International holidaymakers have not been put off by the recent terror alert, according to lastminute.com.
Queues have eased at airports
The company said late deals to the US were selling above average and business was brisk to the Mediterranean.
Travel director John Bevan said maybe passengers felt safer amid the tighter security measures at airports.
Visit Britain said it expected the recent revival of interest in holidays within the UK to continue over the Bank Holiday weekend.
Mr Bevan, the travel director of lastminute.com, said the company was doing good business, particularly in trips to New York.
"This could be because customers feel that with security measures at their maximum this is indeed the safest time to fly," he said.
But a combination of factors - not least security concerns - have helped to fuel a boom in home-grown holidays.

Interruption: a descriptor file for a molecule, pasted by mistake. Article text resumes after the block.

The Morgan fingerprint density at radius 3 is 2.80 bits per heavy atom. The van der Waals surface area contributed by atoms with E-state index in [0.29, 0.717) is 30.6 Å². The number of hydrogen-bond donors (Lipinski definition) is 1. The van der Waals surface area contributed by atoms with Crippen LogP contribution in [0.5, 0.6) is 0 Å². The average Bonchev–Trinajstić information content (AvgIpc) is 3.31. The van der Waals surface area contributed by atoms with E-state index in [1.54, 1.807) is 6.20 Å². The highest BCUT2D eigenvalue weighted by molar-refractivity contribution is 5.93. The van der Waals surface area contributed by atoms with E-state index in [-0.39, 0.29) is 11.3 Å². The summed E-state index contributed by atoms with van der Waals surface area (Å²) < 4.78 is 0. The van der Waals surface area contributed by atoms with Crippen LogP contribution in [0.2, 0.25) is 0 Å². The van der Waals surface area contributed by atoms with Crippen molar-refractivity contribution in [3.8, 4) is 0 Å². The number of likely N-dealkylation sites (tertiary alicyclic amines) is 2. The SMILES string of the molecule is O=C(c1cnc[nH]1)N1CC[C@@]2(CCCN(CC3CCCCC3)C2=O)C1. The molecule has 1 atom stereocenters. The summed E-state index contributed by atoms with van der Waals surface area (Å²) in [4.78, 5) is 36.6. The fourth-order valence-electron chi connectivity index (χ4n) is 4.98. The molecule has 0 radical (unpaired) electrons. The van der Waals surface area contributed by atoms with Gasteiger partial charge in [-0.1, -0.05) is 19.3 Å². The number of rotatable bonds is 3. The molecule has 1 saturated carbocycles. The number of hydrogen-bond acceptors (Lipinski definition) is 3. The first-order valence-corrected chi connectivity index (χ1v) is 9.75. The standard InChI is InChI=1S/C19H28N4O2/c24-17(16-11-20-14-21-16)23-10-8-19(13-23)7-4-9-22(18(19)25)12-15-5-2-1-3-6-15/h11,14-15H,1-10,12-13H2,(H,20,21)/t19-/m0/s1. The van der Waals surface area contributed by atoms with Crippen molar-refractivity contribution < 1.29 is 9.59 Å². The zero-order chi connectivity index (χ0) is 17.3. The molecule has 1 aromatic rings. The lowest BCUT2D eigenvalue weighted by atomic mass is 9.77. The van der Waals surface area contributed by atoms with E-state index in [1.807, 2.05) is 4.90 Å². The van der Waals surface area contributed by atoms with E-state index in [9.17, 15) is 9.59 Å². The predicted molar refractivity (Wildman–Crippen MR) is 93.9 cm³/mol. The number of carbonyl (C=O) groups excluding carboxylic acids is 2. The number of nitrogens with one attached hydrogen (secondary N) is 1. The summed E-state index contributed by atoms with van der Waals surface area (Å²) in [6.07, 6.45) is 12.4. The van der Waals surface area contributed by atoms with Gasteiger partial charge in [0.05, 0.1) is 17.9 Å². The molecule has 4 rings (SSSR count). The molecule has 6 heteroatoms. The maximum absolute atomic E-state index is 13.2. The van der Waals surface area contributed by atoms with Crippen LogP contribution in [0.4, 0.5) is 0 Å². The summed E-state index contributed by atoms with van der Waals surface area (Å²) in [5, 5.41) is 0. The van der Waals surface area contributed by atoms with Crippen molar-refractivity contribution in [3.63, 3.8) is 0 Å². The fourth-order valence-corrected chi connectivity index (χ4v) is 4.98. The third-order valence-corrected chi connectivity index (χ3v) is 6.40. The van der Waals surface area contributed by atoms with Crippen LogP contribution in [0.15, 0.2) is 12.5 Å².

Environmental concerns over flying, the regeneration of traditional resorts and marketing campaigns aimed at British holidaymakers have contributed.
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The queues at airports in the past week showed that few were prepared to cancel a pre-booked trip abroad but the UK market remained strong, said Elliott Frisby of Visit Britain.
"England as a destination wasn't marketed within the UK before 2003. Now people are much more aware of what the countryside, coastline and cities have to offer."
The run of hot summers in recent years has also encouraged people to holiday at home, taking the chance that the weather would be good again, he said.
"People are generally now wondering if going away [abroad] is worth the hassle," said Mr Frisby, adding that a planned strike by Stansted airport check-in staff and baggage handlers would only contribute to this.
Nevertheless, recent Visit Britain figures showed that while 59% of families take domestic holidays, trips abroad were increasing at a faster rate.